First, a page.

Saudi study shows accidents involving female teachers on the rise

A recent study indicated that around 150 female teachers died in accidents last year alone

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There are no accurate statistics on the exact number of female teachers who have been killed in road accidents in Saudi Arabia while on their way to school and back.

However, a recent study indicated that around 150 female teachers died in accidents last year alone. The study noted 56 percent of vehicles used for transporting teachers are not fit to travel on highways while a further 22 percent have worn out tires, Al-Riyadh daily reported.

Umm Fatimah works as a teacher at a school hundreds of kilometers away from where she lives. The trip to her school and back home takes 5 hours.

Sometimes, the vehicle breaks down midway, causing the teachers to be late for class. “I remain constantly worried throughout the long trip.

"I travel with 35 other teachers in a bus and all of us are scared of having an accident any time because the driver speeds all the time,” she said while adding that her husband too was worried for her safety.

Aisha works in a school, which is about 580 kilometers away from her home. A few of her colleagues have been killed in road accidents while they were going to work and Aisha said she is in constant fear of having an accident.

“I feel depressed and worn out all the time because of this situation. The long trip affects my capabilities and skills as a teacher and takes a toll on me,” she said.

Sometimes, Aisha rents a place near her school and stays there for a few days to spare herself the agony of the long journey.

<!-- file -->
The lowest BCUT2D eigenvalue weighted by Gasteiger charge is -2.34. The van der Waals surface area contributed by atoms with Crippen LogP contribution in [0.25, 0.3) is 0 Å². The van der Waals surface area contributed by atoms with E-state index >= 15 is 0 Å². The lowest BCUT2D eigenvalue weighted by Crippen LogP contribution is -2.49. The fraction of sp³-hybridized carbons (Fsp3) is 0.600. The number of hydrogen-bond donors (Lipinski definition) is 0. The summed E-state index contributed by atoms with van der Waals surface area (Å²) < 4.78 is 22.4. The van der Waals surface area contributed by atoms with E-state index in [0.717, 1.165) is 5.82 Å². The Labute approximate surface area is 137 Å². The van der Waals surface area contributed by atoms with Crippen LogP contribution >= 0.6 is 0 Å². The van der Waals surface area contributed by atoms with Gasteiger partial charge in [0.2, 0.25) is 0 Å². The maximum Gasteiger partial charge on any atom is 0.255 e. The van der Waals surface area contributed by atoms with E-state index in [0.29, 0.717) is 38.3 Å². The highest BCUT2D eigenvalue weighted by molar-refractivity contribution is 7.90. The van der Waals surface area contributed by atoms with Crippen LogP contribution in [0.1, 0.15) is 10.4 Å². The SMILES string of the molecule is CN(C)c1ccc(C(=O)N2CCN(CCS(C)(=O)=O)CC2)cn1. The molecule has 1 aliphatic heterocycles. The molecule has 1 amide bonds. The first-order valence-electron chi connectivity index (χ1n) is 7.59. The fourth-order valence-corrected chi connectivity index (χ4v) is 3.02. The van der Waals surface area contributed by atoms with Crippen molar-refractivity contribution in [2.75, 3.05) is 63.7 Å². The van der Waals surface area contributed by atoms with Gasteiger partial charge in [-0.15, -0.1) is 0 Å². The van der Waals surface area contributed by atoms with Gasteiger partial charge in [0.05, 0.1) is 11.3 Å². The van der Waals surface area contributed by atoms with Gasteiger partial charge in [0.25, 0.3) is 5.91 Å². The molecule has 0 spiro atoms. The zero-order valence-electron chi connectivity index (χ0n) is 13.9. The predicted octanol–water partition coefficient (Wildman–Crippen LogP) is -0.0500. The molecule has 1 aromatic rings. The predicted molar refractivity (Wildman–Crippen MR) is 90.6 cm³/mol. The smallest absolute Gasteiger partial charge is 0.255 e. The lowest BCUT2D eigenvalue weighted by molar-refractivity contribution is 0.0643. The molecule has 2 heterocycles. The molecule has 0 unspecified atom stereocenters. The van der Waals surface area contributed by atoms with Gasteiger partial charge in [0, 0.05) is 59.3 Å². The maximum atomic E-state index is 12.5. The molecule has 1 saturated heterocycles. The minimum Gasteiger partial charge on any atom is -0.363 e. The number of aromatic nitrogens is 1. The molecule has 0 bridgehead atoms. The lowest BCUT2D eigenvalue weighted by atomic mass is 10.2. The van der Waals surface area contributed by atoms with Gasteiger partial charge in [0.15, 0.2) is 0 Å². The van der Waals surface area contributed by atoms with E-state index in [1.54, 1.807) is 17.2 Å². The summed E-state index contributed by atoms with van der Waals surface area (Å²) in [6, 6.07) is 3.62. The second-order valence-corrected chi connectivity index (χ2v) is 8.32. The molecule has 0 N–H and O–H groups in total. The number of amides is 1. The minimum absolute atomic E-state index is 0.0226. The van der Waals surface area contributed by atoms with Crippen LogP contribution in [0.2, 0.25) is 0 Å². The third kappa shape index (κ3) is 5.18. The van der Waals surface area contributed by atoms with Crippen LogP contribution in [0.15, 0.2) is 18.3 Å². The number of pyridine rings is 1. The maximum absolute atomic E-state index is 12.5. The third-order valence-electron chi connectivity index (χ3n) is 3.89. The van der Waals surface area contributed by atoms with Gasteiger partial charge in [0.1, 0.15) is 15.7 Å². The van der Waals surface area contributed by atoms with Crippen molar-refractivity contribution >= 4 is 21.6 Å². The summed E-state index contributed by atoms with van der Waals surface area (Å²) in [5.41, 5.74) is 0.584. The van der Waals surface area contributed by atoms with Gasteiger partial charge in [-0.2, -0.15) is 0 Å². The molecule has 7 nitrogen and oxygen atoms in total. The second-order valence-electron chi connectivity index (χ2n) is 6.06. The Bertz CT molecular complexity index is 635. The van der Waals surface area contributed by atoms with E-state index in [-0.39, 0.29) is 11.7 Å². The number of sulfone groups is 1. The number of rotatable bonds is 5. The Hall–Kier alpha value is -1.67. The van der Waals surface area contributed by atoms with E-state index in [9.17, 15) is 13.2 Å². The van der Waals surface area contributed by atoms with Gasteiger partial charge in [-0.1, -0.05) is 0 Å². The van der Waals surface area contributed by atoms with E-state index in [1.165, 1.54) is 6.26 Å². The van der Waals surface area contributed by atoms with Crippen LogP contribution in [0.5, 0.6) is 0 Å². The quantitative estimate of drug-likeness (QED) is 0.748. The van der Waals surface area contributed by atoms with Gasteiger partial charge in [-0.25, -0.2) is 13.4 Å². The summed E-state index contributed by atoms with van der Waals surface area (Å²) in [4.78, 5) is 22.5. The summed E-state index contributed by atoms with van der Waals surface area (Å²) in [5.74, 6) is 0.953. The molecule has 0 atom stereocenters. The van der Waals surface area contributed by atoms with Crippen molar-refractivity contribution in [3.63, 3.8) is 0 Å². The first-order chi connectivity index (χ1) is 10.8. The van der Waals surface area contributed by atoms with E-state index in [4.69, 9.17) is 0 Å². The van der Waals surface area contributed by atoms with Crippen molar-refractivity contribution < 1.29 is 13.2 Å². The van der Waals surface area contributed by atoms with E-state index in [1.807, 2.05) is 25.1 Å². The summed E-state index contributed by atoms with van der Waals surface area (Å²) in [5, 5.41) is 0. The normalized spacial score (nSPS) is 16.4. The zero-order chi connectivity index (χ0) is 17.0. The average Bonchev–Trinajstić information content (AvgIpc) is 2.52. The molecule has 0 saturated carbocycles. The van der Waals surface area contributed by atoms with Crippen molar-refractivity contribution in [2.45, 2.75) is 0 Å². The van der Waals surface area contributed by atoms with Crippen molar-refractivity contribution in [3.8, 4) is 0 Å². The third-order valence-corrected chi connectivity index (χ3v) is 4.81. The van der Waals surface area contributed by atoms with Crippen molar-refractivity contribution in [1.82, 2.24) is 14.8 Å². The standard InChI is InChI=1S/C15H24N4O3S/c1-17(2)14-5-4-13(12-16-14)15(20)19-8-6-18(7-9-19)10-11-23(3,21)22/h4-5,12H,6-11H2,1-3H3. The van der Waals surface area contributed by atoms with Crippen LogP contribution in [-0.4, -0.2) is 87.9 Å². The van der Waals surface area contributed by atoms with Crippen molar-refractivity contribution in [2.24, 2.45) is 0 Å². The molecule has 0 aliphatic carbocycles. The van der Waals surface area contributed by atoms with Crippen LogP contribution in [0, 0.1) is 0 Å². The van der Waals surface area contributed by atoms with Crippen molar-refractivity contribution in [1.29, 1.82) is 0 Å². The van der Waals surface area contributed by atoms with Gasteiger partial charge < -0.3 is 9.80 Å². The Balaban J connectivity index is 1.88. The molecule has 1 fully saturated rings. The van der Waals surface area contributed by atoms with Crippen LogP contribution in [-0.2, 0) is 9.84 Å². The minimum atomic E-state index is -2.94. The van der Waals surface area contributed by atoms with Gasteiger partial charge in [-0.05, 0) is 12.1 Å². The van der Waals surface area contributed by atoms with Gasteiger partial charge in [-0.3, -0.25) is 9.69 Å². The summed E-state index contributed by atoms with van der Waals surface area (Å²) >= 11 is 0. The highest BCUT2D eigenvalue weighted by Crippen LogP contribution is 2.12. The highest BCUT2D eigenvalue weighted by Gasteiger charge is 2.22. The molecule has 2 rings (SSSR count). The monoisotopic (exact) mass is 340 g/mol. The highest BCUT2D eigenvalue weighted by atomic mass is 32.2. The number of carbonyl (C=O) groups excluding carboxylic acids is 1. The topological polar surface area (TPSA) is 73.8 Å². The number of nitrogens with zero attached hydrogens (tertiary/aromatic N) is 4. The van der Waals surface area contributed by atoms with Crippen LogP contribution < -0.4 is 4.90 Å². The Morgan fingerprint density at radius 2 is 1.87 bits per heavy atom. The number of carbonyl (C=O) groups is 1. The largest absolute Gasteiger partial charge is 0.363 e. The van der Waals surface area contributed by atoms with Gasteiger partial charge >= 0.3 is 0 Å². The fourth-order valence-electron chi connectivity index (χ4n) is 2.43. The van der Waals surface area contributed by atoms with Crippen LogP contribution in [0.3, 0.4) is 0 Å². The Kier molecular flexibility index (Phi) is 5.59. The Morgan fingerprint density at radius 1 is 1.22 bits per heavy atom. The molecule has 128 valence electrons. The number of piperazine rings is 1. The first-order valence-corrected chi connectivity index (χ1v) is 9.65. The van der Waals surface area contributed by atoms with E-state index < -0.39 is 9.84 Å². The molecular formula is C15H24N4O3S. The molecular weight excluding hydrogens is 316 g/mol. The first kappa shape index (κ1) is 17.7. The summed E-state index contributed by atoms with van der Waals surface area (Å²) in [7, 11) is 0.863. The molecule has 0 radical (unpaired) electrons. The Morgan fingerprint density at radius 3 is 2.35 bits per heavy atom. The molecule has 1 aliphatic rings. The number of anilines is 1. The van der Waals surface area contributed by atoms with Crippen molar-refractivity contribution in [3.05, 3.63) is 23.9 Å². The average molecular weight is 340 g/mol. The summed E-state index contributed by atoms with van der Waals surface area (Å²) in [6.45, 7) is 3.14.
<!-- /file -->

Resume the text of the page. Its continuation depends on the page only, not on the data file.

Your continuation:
Zainab Abbas urged the concerned authorities to stop assigning teachers to remote schools and instead hire teachers who live nearby.

She also said the Ministry of Transport should set up a transport company exclusively for teachers. “The young women living in villages and towns should be given preference to work in the schools in their location, instead of hiring teachers from outside the area.

Any unpaved roads leading to a school should be paved. Most importantly, the Ministry of Education should set up a transport company to take teachers to their places of work and back home,” she said.

Dr. Mahdi Al-Tahir, a psychologist at Dammam University, said it was important that female teachers working in remote schools should be provided with all facilities to make their journeys less difficult.

“Teachers help educate the next generation and they should go to the school well-prepared and with peace of mind. This is the only way they can give their best to students,” she said.

Hussain Al-Haji, an economist, said the concerned authorities needed to find drastic solutions to the problem.

“So many female teachers lost their lives needlessly on the roads because they had to travel long distances to their workplaces.

Accommodation near the workplace and transportation services should be provided to all teachers,” he stressed.

Basim Abu Al-Saud, professor at King Fahd University of Petroleum and Minerals, is pessimistic about the authorities finding a solution to the problem in the foreseeable future.

“Many promises have been made to end this problem but nothing has materialized on the ground,” he said. Al-Saud suggested the authorities come up with short- and long-term solutions and try to solve the problem gradually.

“Most drivers who transport female teachers are reckless and travel at high speeds. The ministry should sign a contract with a reputable transport company and provide safer transportation services to the teachers.”

This article was first published in the Saudi Gazette on August 22, 2015.